Food shopping at dollar stores | Brantford Expositor – Brantford Expositor

Many of the community's "working poor" appear to be getting their food from convenience stores instead of grocery stores, according the results of a recent survey.

"One possible reason for the use of convenience stores and dollar stores to buy food might be the lower upfront costs as compared to grocery stores," according to a report prepared by the Brant Food System Coalition in partnership with the Brant County Health Unit that was presented to city councillors Tuesday night.

"Despite food from convenience stores and dollar stores being less in quantity and poorer in quality, the lower upfront cost may be a key factor for people who are on a limited budget."

The coalition is urging further exploration of the issue.

The survey, conducted between July 2015 and April 2016, aimed to determine the barriers to getting food and to identify where people get food as well as gauge the awareness and interest in food-related programs. It followed a 2013-14 study by the health unit that found that 10 per cent of Brant households experience some degree of food insecurity.

The survey, completed by 309 people, also found higher incomes and improved access to transportation would help those who sometimes have difficulty securing enough food. It is not considered representative of the whole community because the respondents were clients of local food programs.

Most of the respondents were aged 20 to 39 and were single without dependents.

About 28 per cent said they were recovering from an illness or had a disability, while about 22 per cent said they were working either full- or part-time.

Almost half of respondents with jobs found it hard to get enough food sometimes or all the time, the survey found. Such individuals likely would be considered "working poor" -- people who don't earn enough money to live on, the report says.

"The survey results support the need for employers to pay a living wage for people to be able to lead a healthy, productive life, or a poverty reduction strategy such as the basic income guarantee," the report says.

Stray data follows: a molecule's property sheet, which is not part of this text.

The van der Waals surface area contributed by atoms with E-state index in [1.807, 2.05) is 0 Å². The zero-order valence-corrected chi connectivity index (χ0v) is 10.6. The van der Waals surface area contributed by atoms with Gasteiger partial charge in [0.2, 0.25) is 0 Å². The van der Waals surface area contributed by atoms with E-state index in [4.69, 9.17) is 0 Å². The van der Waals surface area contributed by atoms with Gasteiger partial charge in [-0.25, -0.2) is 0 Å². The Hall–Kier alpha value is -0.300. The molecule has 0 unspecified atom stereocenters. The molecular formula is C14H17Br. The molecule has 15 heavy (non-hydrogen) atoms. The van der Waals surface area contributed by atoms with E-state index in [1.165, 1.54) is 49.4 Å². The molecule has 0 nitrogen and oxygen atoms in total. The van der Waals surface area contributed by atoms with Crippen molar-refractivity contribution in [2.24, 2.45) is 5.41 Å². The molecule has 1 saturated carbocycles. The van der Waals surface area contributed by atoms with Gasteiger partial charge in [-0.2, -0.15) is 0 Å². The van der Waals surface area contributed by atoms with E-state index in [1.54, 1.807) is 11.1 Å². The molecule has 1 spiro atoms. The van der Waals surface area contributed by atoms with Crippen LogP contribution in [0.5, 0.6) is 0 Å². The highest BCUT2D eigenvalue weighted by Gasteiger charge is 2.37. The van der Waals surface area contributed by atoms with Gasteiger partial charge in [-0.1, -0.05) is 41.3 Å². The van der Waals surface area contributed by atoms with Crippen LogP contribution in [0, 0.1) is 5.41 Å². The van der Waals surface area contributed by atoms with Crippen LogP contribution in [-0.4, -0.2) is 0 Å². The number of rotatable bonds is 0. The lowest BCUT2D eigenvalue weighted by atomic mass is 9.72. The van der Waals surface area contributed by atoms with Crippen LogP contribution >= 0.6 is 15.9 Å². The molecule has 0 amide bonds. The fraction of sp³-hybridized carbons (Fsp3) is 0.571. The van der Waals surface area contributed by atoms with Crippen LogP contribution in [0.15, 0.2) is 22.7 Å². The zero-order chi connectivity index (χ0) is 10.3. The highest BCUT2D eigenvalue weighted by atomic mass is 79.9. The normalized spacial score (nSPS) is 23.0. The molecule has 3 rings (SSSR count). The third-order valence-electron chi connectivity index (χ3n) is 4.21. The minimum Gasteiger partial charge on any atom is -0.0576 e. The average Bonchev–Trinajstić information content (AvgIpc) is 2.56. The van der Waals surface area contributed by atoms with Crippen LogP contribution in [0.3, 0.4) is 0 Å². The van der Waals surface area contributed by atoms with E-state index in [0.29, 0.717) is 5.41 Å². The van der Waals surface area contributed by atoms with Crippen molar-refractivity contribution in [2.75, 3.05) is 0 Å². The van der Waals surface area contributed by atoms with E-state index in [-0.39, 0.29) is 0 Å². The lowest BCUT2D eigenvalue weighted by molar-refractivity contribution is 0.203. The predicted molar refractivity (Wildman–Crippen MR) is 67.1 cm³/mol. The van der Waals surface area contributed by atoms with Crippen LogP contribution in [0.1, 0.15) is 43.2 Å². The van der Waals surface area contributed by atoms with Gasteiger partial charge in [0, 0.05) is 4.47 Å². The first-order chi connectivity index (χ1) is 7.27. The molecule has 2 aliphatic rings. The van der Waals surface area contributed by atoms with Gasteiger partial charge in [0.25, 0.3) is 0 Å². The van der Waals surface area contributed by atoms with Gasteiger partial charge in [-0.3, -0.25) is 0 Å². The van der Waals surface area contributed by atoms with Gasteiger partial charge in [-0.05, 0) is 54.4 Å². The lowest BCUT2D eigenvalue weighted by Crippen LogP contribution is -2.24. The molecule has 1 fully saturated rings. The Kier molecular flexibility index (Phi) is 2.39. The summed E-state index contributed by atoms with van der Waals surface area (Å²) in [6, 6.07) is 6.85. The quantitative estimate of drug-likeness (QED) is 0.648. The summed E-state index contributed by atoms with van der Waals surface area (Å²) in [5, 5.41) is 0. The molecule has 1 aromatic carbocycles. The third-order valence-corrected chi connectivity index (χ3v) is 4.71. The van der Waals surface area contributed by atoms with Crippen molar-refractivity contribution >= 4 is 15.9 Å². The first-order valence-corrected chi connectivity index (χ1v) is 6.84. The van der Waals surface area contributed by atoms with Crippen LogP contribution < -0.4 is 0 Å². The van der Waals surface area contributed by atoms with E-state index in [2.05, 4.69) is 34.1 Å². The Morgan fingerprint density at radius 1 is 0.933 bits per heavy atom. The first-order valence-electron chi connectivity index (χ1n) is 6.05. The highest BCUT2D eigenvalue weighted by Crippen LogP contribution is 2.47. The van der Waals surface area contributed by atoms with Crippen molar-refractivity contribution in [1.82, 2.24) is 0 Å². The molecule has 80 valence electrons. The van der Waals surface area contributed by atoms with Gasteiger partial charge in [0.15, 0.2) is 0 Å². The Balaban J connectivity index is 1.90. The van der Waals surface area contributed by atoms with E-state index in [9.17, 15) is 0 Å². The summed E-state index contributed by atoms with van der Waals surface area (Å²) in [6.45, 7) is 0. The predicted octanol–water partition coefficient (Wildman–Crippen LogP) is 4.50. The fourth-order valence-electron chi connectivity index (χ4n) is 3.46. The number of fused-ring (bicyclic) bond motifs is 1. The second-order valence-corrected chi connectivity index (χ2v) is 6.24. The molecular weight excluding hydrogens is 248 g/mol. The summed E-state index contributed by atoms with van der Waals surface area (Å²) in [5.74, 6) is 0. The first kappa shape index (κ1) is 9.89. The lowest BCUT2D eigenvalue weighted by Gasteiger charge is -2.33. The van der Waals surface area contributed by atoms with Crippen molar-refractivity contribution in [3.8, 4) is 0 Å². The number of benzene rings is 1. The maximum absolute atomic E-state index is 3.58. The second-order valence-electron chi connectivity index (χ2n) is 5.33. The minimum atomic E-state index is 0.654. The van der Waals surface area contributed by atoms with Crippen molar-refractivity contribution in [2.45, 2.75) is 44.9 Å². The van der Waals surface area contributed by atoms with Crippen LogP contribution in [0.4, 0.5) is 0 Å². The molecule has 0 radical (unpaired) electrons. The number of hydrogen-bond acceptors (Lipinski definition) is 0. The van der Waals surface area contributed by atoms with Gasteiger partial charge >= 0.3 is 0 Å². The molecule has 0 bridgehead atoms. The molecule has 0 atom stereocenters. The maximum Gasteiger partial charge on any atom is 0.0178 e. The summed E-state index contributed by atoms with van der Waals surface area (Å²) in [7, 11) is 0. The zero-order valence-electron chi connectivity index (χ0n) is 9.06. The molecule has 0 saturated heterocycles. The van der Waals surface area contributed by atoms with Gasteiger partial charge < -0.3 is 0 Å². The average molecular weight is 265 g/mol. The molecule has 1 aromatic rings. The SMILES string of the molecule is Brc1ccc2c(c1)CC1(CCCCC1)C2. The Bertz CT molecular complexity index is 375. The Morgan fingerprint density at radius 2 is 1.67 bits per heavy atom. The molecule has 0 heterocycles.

The cost of food also was a factor in some people not being able to get enough food, the report noted.

Despite the challenges, there is reason for optimism, Carol Haberman, a public health dietitian at the health unit, told councillors,

"There are exciting things happening with respect to the local food system," said Haberman, citing the Brant Food Forum and the Action Against Poverty Forum.

There is also plan to develop an initiative to help bring food closer to those who are in need and have trouble getting to grocery stores, she said.

As well, the community is also part of the province's basic income pilot project.

"It will be interesting to see how that impacts food insecurity," she told councillors.

Haberman was also asked if an increase in the provincial minimum wage would help address some of the local challenges.

"It's a good question but there are a lot of other factors that come into play," Haberman said. "I can't really say.

"We'll have to wait and see."

Haberman was also asked if she sees a lot of abuse of local programs that provide food to those in need.

"There may be a small number who may take advantage of the system but what I see is people in crisis," said Haberman, adding that she would like to see a time when food banks were no longer necessary.

Going forward, the coalition aims to work with poverty reduction groups, continue to educate the public about the link between poverty and food insecurity and adapt food-related programs to meet local needs.

Brantford Expositor 2017

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Food shopping at dollar stores | Brantford Expositor - Brantford Expositor

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